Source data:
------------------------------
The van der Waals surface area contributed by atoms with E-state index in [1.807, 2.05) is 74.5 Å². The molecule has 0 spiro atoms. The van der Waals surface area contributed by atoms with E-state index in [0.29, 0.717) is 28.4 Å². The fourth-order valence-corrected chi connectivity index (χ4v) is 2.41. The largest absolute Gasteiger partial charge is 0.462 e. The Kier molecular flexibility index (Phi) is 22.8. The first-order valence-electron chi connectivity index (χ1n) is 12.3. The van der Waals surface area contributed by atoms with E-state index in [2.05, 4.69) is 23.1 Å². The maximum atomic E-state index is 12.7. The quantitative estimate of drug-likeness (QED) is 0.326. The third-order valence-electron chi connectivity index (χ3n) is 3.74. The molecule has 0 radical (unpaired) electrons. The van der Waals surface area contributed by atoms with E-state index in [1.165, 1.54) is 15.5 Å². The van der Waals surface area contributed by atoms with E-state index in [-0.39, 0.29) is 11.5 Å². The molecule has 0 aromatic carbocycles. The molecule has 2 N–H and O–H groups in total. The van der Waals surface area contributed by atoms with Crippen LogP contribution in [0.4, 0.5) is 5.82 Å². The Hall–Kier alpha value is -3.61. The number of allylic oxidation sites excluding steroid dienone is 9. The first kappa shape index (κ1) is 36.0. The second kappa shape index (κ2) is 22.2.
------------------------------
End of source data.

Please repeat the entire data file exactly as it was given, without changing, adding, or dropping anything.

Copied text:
The van der Waals surface area contributed by atoms with E-state index in [1.807, 2.05) is 74.5 Å². The molecule has 0 spiro atoms. The van der Waals surface area contributed by atoms with E-state index in [0.29, 0.717) is 28.4 Å². The fourth-order valence-corrected chi connectivity index (χ4v) is 2.41. The largest absolute Gasteiger partial charge is 0.462 e. The Kier molecular flexibility index (Phi) is 22.8. The first-order valence-electron chi connectivity index (χ1n) is 12.3. The van der Waals surface area contributed by atoms with E-state index in [2.05, 4.69) is 23.1 Å². The maximum atomic E-state index is 12.7. The quantitative estimate of drug-likeness (QED) is 0.326. The third-order valence-electron chi connectivity index (χ3n) is 3.74. The molecule has 0 radical (unpaired) electrons. The van der Waals surface area contributed by atoms with E-state index in [1.165, 1.54) is 15.5 Å². The van der Waals surface area contributed by atoms with E-state index in [-0.39, 0.29) is 11.5 Å². The molecule has 0 aromatic carbocycles. The molecule has 2 N–H and O–H groups in total. The van der Waals surface area contributed by atoms with Crippen LogP contribution in [0.4, 0.5) is 5.82 Å². The Hall–Kier alpha value is -3.61. The number of allylic oxidation sites excluding steroid dienone is 9. The first kappa shape index (κ1) is 36.0. The second kappa shape index (κ2) is 22.2.